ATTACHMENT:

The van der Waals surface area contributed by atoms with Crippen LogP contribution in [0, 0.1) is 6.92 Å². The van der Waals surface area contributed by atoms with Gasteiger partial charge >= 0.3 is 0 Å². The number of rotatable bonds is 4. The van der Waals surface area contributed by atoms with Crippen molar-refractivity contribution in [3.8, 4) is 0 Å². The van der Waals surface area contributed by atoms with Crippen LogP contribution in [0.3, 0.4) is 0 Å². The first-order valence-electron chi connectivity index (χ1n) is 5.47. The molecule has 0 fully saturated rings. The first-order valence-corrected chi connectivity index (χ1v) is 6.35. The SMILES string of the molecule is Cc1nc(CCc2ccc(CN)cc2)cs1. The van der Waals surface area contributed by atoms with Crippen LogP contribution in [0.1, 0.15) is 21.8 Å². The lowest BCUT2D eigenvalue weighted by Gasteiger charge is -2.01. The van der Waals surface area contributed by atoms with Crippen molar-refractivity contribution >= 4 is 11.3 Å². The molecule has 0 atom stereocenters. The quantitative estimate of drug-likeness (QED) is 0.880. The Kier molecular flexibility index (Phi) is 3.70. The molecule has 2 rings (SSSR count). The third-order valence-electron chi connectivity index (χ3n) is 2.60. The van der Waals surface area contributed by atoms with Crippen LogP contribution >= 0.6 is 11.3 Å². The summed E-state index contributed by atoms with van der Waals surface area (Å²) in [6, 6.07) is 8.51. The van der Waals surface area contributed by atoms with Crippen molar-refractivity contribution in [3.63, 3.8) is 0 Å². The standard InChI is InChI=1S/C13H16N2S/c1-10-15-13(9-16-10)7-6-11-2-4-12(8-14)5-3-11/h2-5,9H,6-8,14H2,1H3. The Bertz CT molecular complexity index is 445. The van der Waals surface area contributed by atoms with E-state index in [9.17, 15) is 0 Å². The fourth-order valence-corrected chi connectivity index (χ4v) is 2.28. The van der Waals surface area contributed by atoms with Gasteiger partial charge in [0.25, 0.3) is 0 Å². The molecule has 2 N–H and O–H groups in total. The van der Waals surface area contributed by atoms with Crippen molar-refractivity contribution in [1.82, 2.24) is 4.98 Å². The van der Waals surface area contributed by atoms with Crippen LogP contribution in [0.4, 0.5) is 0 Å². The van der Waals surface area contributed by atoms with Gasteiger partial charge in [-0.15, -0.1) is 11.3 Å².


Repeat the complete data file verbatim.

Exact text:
The van der Waals surface area contributed by atoms with Crippen LogP contribution in [0, 0.1) is 6.92 Å². The van der Waals surface area contributed by atoms with Gasteiger partial charge >= 0.3 is 0 Å². The number of rotatable bonds is 4. The van der Waals surface area contributed by atoms with Crippen molar-refractivity contribution in [3.8, 4) is 0 Å². The van der Waals surface area contributed by atoms with Crippen LogP contribution in [0.3, 0.4) is 0 Å². The first-order valence-electron chi connectivity index (χ1n) is 5.47. The molecule has 0 fully saturated rings. The first-order valence-corrected chi connectivity index (χ1v) is 6.35. The SMILES string of the molecule is Cc1nc(CCc2ccc(CN)cc2)cs1. The van der Waals surface area contributed by atoms with Crippen LogP contribution in [0.1, 0.15) is 21.8 Å². The lowest BCUT2D eigenvalue weighted by Gasteiger charge is -2.01. The van der Waals surface area contributed by atoms with Crippen molar-refractivity contribution >= 4 is 11.3 Å². The molecule has 0 atom stereocenters. The quantitative estimate of drug-likeness (QED) is 0.880. The Kier molecular flexibility index (Phi) is 3.70. The molecule has 2 rings (SSSR count). The third-order valence-electron chi connectivity index (χ3n) is 2.60. The van der Waals surface area contributed by atoms with Crippen LogP contribution >= 0.6 is 11.3 Å². The summed E-state index contributed by atoms with van der Waals surface area (Å²) in [6, 6.07) is 8.51. The van der Waals surface area contributed by atoms with Crippen molar-refractivity contribution in [3.63, 3.8) is 0 Å². The standard InChI is InChI=1S/C13H16N2S/c1-10-15-13(9-16-10)7-6-11-2-4-12(8-14)5-3-11/h2-5,9H,6-8,14H2,1H3. The Bertz CT molecular complexity index is 445. The van der Waals surface area contributed by atoms with E-state index in [9.17, 15) is 0 Å². The fourth-order valence-corrected chi connectivity index (χ4v) is 2.28. The van der Waals surface area contributed by atoms with Gasteiger partial charge in [0.25, 0.3) is 0 Å². The molecule has 2 N–H and O–H groups in total. The van der Waals surface area contributed by atoms with Crippen molar-refractivity contribution in [1.82, 2.24) is 4.98 Å². The van der Waals surface area contributed by atoms with Crippen LogP contribution in [0.4, 0.5) is 0 Å². The van der Waals surface area contributed by atoms with Gasteiger partial charge in [-0.15, -0.1) is 11.3 Å².